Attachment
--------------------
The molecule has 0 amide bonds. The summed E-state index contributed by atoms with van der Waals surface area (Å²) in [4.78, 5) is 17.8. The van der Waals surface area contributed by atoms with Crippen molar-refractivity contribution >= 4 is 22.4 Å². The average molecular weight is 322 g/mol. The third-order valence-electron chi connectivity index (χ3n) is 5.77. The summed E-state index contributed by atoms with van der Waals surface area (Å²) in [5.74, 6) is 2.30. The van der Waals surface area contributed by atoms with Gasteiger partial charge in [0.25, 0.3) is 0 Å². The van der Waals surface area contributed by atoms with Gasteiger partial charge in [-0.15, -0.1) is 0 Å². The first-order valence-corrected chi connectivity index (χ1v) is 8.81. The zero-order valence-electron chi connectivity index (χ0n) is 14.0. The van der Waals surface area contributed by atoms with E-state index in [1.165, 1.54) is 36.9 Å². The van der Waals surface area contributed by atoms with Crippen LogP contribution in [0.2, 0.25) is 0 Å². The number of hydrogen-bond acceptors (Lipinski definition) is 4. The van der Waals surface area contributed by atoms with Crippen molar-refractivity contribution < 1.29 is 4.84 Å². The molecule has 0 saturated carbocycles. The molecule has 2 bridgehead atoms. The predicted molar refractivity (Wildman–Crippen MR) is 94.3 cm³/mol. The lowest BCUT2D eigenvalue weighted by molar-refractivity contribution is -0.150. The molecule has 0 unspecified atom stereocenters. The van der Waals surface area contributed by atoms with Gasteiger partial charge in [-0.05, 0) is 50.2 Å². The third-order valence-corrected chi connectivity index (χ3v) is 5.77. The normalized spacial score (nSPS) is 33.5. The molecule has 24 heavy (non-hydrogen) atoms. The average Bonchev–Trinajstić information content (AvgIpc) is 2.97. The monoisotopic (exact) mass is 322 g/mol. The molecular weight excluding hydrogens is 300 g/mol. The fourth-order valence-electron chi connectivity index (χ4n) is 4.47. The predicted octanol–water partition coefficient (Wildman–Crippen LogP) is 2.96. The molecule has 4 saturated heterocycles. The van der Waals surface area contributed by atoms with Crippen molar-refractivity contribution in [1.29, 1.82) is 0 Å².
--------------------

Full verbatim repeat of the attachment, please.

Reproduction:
The molecule has 0 amide bonds. The summed E-state index contributed by atoms with van der Waals surface area (Å²) in [4.78, 5) is 17.8. The van der Waals surface area contributed by atoms with Crippen molar-refractivity contribution >= 4 is 22.4 Å². The average molecular weight is 322 g/mol. The third-order valence-electron chi connectivity index (χ3n) is 5.77. The summed E-state index contributed by atoms with van der Waals surface area (Å²) in [5.74, 6) is 2.30. The van der Waals surface area contributed by atoms with Gasteiger partial charge in [0.25, 0.3) is 0 Å². The van der Waals surface area contributed by atoms with Gasteiger partial charge in [-0.15, -0.1) is 0 Å². The first-order valence-corrected chi connectivity index (χ1v) is 8.81. The zero-order valence-electron chi connectivity index (χ0n) is 14.0. The van der Waals surface area contributed by atoms with E-state index in [1.165, 1.54) is 36.9 Å². The van der Waals surface area contributed by atoms with Crippen LogP contribution in [0.2, 0.25) is 0 Å². The number of hydrogen-bond acceptors (Lipinski definition) is 4. The van der Waals surface area contributed by atoms with Crippen molar-refractivity contribution < 1.29 is 4.84 Å². The molecule has 0 saturated carbocycles. The molecule has 2 bridgehead atoms. The predicted molar refractivity (Wildman–Crippen MR) is 94.3 cm³/mol. The lowest BCUT2D eigenvalue weighted by molar-refractivity contribution is -0.150. The molecule has 0 unspecified atom stereocenters. The van der Waals surface area contributed by atoms with Gasteiger partial charge in [-0.05, 0) is 50.2 Å². The third-order valence-corrected chi connectivity index (χ3v) is 5.77. The normalized spacial score (nSPS) is 33.5. The molecule has 24 heavy (non-hydrogen) atoms. The average Bonchev–Trinajstić information content (AvgIpc) is 2.97. The monoisotopic (exact) mass is 322 g/mol. The molecular weight excluding hydrogens is 300 g/mol. The fourth-order valence-electron chi connectivity index (χ4n) is 4.47. The predicted octanol–water partition coefficient (Wildman–Crippen LogP) is 2.96. The molecule has 4 saturated heterocycles. The van der Waals surface area contributed by atoms with Crippen molar-refractivity contribution in [1.29, 1.82) is 0 Å².